Ironically, if the same energy and resources they are spending fighting this battle had been devoted to educating, organizing and mobilizing their members over the past ten years, promoting class consciousness and militancy, they wouldn’t need a slick campaign now. Teachers would be ready, able and willing to take job actions at the drop of a hat in order to achieve their goals, whether it is to defend their unions’ fundraising capabilities or to increase taxes on the rich in order to adequately fund education.

Modern School
http://modeducation.blogspot.com/2012/03/slick-union-propaganda-against.html
Posted by Modern School | Wed Mar 21, 2012, 11:26 PM (0 replies)

Is Rising Teacher Productivity Increasing High school Graduation Rates?


The national high school graduation rate increased to 75.5% in 2009, up from 72% in 2001, according to a report by a nonprofit group headed by former secretary of state Colin L. Powell. Considering that socioeconomic status is the biggest influence on academic achievement and that familial wealth declined substantially during that same time period, one would have expected graduation rates to have declined. The fact that they didn’t is likely the result of increased teacher productivity.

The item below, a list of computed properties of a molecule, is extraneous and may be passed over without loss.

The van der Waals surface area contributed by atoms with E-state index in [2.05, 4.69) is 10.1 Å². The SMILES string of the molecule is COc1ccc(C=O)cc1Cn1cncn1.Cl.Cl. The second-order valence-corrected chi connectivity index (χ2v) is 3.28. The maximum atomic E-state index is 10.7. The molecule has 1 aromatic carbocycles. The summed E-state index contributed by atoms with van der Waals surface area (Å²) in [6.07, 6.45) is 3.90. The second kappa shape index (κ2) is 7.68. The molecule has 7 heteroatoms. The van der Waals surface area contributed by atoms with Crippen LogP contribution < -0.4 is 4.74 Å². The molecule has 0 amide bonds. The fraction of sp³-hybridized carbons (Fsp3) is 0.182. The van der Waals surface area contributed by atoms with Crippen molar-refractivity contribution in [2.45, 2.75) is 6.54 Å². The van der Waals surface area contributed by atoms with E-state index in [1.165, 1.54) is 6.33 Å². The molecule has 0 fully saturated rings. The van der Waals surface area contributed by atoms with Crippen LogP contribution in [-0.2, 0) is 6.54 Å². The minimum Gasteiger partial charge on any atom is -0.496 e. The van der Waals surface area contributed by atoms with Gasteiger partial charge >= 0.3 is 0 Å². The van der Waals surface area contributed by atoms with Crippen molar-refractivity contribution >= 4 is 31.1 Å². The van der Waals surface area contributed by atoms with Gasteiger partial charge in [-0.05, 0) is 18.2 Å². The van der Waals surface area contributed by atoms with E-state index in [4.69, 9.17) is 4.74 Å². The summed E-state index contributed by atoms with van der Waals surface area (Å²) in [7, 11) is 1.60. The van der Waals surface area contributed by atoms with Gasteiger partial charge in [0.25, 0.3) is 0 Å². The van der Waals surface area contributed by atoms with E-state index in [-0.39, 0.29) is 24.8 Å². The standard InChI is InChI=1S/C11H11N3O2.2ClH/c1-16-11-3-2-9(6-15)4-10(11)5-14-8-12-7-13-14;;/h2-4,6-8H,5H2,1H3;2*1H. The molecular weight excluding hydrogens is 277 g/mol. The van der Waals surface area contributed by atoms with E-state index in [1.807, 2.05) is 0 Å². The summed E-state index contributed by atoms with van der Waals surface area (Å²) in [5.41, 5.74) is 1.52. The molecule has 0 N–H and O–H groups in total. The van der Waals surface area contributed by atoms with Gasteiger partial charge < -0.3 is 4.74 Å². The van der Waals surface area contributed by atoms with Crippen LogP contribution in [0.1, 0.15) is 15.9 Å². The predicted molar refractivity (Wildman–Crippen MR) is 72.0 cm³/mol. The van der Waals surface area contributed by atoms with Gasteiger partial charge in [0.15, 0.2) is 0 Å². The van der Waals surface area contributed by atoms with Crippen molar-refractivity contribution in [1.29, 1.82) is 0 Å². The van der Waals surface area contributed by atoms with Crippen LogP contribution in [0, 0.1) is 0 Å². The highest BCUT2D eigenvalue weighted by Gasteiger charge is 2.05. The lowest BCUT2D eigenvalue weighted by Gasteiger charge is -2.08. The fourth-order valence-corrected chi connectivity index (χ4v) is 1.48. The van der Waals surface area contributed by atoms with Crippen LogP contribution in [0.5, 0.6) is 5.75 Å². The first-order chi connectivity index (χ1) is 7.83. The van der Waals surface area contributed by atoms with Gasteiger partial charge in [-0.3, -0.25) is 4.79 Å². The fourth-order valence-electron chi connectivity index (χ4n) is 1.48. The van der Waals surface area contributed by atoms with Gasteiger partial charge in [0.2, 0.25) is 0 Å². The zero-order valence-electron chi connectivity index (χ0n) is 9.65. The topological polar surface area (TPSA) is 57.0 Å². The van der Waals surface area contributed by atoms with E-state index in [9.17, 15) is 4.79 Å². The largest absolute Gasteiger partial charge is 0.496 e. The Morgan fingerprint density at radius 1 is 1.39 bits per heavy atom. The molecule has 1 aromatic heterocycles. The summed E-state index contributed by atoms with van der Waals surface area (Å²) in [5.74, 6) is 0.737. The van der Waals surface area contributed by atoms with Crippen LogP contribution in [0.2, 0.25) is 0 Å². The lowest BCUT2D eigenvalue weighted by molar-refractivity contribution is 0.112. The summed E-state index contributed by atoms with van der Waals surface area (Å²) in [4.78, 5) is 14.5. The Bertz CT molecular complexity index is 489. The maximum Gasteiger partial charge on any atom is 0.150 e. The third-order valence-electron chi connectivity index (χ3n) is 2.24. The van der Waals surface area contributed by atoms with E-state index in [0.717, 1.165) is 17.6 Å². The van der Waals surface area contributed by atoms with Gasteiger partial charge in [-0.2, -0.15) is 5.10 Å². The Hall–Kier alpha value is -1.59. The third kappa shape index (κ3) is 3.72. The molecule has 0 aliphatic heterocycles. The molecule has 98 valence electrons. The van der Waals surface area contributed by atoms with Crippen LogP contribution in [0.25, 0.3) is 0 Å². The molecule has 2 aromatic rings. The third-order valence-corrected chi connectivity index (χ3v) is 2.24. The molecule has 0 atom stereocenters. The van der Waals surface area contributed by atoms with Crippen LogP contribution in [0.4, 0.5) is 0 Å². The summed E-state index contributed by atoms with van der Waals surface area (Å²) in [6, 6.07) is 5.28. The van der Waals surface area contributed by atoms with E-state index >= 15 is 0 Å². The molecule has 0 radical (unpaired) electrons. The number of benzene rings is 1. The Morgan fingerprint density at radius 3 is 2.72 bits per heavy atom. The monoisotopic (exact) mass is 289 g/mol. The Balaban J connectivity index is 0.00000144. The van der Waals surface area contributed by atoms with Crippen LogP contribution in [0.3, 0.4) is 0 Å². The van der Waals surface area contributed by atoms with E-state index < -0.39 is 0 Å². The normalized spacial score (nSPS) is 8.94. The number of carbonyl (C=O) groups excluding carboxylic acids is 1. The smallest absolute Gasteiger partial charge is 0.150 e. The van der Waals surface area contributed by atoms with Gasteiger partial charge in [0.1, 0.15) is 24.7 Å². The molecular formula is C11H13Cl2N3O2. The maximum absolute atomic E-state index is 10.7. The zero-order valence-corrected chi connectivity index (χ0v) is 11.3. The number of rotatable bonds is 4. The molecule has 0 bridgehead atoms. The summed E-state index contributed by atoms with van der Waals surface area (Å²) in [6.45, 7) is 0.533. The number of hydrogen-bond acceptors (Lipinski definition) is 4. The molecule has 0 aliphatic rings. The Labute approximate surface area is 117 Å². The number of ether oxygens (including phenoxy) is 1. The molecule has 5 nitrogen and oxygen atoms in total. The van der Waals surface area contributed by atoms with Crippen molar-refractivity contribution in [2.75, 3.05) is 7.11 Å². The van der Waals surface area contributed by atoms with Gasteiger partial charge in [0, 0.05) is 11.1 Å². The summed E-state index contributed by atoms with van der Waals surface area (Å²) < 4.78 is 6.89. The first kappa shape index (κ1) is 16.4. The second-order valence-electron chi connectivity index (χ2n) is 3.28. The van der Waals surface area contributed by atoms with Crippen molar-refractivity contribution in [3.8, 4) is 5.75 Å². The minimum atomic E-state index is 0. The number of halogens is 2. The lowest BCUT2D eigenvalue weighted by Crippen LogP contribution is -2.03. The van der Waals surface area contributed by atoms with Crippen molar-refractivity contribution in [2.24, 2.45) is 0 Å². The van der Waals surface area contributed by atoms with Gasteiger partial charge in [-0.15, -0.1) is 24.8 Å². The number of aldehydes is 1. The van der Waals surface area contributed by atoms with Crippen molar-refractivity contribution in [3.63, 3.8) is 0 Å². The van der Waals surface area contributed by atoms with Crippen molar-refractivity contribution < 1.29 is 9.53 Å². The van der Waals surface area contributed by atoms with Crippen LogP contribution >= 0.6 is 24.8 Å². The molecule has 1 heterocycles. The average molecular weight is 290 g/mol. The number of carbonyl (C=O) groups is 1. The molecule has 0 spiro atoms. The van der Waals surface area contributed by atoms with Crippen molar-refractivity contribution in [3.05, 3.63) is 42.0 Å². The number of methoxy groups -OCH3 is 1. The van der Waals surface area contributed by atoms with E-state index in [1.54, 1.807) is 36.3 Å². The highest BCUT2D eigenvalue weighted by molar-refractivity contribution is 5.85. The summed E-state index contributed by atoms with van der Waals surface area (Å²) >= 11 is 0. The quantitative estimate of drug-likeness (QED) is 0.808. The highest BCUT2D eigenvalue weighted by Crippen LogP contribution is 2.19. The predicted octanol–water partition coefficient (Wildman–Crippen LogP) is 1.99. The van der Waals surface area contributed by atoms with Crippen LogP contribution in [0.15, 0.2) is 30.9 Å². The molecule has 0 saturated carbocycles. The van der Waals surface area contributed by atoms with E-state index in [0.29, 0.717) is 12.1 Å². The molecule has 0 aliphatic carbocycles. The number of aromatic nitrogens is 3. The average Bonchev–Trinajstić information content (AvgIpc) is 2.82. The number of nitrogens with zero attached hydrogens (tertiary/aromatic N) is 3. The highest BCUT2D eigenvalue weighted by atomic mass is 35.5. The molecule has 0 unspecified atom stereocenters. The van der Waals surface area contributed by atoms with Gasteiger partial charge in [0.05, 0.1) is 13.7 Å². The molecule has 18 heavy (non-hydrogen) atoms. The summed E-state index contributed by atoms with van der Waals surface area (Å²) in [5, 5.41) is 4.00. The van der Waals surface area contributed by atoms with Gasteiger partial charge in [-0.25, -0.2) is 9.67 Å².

Worker productivity across the nation has grown steadily for the past thirty years, with corporate profits rising in spite of massive layoffs and a general decades-long trend of downsizing and exportation of jobs off shore. While technological improvements have increased efficiency, many workers have also been forced to do the same work that was previously accomplished by a larger work force, working longer, harder and faster than they did in the past.

This same trend has been happening in schools, with teachers being expected to implement numerous “reforms” that require them to work longer hours and accomplish more in their workdays.

One particular way this has played out is in the closure and redesign of so-called dropout factories, where 60% of a school’s population fails to graduate on time. These schools have been under tremendous pressure to change, resulting in closures, conversions to charter schools or redesign.